The Acqua Vergine runs for a total of 20 kilometers and ends up in the Trevi Fountain, photographed every day by crowds of tourists.
"Underground Rome is a final frontier," said Riccardo Paolucci, another explorer, as he examined a viaduct in a valley near Vicovaro that carried the water further towards the city.
"Water was a fundamental service for hygiene. In a city like Rome, which had a million inhabitants, there were very few epidemics," he said.
"There was a concept of service for the people, for the city. It is a key concept that is maybe lacking not just in modern Rome but globally."
Diaz, Paolucci and the others from Sotterranei di Roma work together with Rome's archaeological authority, helping them understand what can be seen above the ground from what is underneath and inaccessible without specialist equipment.
"We are who we are because of what we have inside and Rome is what it is because of what is underneath it," said Paolucci, a specialist potholer who is also called to emergency incidents or whenever a sinkhole opens up in the city.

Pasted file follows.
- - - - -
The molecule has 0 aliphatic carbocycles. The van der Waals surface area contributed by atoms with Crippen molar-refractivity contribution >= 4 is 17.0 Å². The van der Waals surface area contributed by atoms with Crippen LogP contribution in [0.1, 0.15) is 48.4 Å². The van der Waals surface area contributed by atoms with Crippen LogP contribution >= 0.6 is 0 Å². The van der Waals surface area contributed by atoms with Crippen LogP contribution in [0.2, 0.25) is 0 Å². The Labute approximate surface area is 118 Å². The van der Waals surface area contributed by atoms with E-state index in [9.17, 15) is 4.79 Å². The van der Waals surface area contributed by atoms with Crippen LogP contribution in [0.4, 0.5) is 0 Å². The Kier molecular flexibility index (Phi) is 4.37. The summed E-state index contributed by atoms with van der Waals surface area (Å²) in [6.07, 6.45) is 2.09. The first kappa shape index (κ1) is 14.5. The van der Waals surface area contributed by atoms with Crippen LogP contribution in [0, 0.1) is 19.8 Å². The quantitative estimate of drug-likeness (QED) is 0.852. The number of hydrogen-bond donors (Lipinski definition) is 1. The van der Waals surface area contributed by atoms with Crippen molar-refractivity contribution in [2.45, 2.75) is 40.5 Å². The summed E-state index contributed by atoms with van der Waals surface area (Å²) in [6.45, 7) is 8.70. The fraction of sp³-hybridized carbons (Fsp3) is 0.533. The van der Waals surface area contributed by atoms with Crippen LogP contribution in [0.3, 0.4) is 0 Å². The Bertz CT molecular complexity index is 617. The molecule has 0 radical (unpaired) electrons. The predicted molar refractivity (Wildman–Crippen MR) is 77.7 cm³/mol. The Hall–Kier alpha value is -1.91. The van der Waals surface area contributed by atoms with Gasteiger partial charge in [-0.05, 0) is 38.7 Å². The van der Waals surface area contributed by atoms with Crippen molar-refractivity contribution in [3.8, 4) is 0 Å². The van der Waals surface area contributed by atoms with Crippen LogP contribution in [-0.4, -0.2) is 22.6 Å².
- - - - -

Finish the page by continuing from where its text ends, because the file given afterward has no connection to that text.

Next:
The group also organizes guided tours and courses, including one on the aqueducts starting next month, and are earning an international reputation. They were commissioned to map the underground remains of ancient Ephesus in Turkey.
Their study of the aqueducts is based on the map made by Ashby, director of the archaeological British School at Rome between 1906 and 1925.
Ashby's signature can be seen scrawled on the wall of a section of the Acqua Marcia aqueduct, which also transits through Vicovaro, alongside graffiti and poems dating back to the 17th century from visitors who stumbled on the ancient waterway.
"Ashby's maps were ahead of their time," Diaz said.
"He want to the villages, to the local trattorias, he spoke to farmers, to hunters. He found what he found thanks to local knowledge," he said.
"It is a technique that we still use today."